"Harvester Of Eyes" is a charging, old school BOC rocker. "Hot Rails To Hell" follows suit, the guitar skirling and cantankerous in a menacing bleed of grunge encrusted blitzkrieg. "This Ain't The Summer Of Love" gets a drastic overhaul, sounding edgier and heavier than the studio version. And "5 Guitars" is just as the name implies. Sort of. It begins with a rolling bass swatch and snappy snare drum shuffle before blowing out into nothing but six-string sizzle. At 8-minutes and 33-seconds it's also the longest track on the album. The bonus portion concludes with two covers: the pretty staid "Born To Be Wild" (with the exception of the over-the-top keyboard solo) and another version of "We Gotta Get Out Of This Place."
Whereas the original seven song live album feels like a whole, mixed to sound like a snapshot of a single show and presents all sides of the band, from balls-to-the-wall rock to textured, nuanced almost softly psychedelic allusions, the second seven song section feels like a completely different show, one where the band is hell-bent on recapturing their garage rock roots. It might have been cool to have had them sequenced in such a way that it sounded like one show instead of two distinctly different ones buffered up against one another. Oh yeah, for the seriously hardcore there is an accompanying DVD of a show from Landover.
All in all the new, expanded version of Some Enchanted Evening is a ripping good time that showcases Blue Oyster Cult at the top of their arena rock game. In many ways this album even eclipses some of their studio efforts and works as a welcome shift from their impending slickness that began on Spectres and carried over into some of their later work, as well.
by Spence D. 27 Mar 2007
1. R.U. Ready 2 Rock (Albert Bouchard, Sandy Pearlman) - 6:07
2. E.T.I. (Extra Terrestrial Intelligence) (Donald Roeser, Sandy Pearlman) - 5:16
3. Astronomy (Albert Bouchard, Joe Bouchard, Sandy Pearlman) - 8:26
4. Kick Out The Jams (Michael Davis, Wayne Kramer, Fred "Sonic" Smith, Dennis Thompson, Rob Tyner) - 3:07
5. Godzilla (Donald Roeser) - 4:08
6. (Don't Fear) The Reaper (Donald Roeser) - 6:09
7. We Gotta Get Out Of This Place (Barry Mann, Cynthia Weil) - 4:40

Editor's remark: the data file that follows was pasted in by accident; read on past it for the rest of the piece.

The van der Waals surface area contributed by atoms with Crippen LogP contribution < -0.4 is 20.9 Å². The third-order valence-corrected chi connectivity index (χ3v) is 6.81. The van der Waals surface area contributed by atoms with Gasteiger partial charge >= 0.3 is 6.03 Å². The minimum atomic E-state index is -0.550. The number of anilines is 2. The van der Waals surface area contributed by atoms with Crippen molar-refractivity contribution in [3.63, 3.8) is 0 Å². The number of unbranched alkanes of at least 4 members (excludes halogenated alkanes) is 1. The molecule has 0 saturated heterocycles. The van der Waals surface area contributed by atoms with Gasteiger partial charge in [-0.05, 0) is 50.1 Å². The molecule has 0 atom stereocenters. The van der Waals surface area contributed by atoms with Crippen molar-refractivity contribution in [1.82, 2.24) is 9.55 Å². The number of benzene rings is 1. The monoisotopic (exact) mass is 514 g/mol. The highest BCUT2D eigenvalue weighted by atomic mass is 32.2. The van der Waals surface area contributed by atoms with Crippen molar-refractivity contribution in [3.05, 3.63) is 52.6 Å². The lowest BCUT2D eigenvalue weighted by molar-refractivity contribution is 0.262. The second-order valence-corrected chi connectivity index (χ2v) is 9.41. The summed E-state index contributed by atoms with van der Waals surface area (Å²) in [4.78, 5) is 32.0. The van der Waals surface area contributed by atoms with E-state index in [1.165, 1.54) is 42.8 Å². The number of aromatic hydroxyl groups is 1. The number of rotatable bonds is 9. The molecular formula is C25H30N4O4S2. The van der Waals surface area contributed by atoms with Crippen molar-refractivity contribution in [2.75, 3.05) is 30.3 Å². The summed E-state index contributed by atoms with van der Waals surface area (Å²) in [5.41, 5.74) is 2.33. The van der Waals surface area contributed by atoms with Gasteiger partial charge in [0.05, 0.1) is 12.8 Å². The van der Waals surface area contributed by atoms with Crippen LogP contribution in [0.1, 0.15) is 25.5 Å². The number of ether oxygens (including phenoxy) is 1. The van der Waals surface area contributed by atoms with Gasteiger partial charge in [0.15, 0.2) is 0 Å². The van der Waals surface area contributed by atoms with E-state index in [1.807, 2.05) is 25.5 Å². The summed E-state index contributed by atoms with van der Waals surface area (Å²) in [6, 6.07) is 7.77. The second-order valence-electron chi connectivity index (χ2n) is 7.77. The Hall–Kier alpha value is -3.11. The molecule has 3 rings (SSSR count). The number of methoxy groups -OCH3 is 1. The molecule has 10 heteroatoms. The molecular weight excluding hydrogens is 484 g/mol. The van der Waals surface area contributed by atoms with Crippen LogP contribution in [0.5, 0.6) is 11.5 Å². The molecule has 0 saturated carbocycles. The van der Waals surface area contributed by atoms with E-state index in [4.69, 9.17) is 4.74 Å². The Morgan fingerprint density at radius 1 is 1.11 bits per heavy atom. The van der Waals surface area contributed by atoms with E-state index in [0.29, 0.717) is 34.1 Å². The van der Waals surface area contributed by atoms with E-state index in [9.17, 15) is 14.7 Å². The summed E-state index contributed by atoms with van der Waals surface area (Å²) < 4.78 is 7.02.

8. Me 262 (Eric Bloom, Donald Roeser, Sandy Pearlman) - 3:24
9. Harvester Of Eyes (Eric Bloom, Donald Roeser, Richard Meltzer) - 4:35
10.Hot Rails To Hell (Joe Bouchard) - 5:01
11.This Ain't The Summer Of Love (Albert Bouchard, Murray Krugman, Don Waller) - 2:48
12.5 Guitars (Eric Bloom, Donald Roeser, Allen Lanier, Joe Bouchard, Albert Bouchard) - 8:34
13.Born To Be Wild (Mars Bonfire) - 6:30
14.We Gotta Get Out Of This Place (Barry Mann, Cynthia Weil) - 4:36
1. R.U. Ready To Rock (Albert Bouchard, Sandy Pearlman) - 5:29
2. E.T.I. (Extra Terrestrial Intelligence) (Donald Roeser, Sandy Pearlman) - 5:04
3. Harvester of Eyes (Eric Bloom, Donald Roeser, Richard Meltzer) - 4:35
4. We Gotta Get Out Of This Place (Barry Mann, Cynthia Weil) - 4:09
5. Golden Age of Leather (Bruce Abbott, Donald Roeser) - 6:48
6. Astronomy (Albert Bouchard, Joe Bouchard, Sandy Pearlman) - 8:18
7. ME 262 (Eric Bloom, Donald Roeser, Sandy Pearlman) - 3:24
8. Kick Out The Jams (Michael Davis, Wayne Kramer, Fred "Sonic" Smith, Dennis Thompson, Rob Tyner) - 3:03
9. This Ain't The Summer Of Love (Albert Bouchard, Murray Krugman, Don Waller) - 2:48
10.5 Guitars (Eric Bloom, Donald Roeser, Allen Lanier, Joe Bouchard, Albert Bouchard) - 8:34
11.Born To Be Wild (Mars Bonfire) - 6:30
Filmed in 1978 at the Capital Center, Largo, MD, all tracks previously unreleased.
Blue Oyster Cult
*Eric Bloom - Vocals, Guitar, Piano
*Joe Bouchard - Vocals, Guitar, Bass
*Albert Bouchard - Drums, Vocals
*Donald "Buck Dharma" Roeser - Lead And Rhythm Guitars, Vocals
*Allen Lanier - Keyboards, Guitars
1972-79 Blue Oyster Cult - Original Album Classics (2008 five disc box set)
1974/77 Blue Oyster Cult - Spectres / Secret Treaties (2007 bonus tracks remaster and 2014 blu spec remaster)
1970 Stalk-Forrest Group - St. Cecilia, The Elektra Recordings (Rem Bonus Tracks)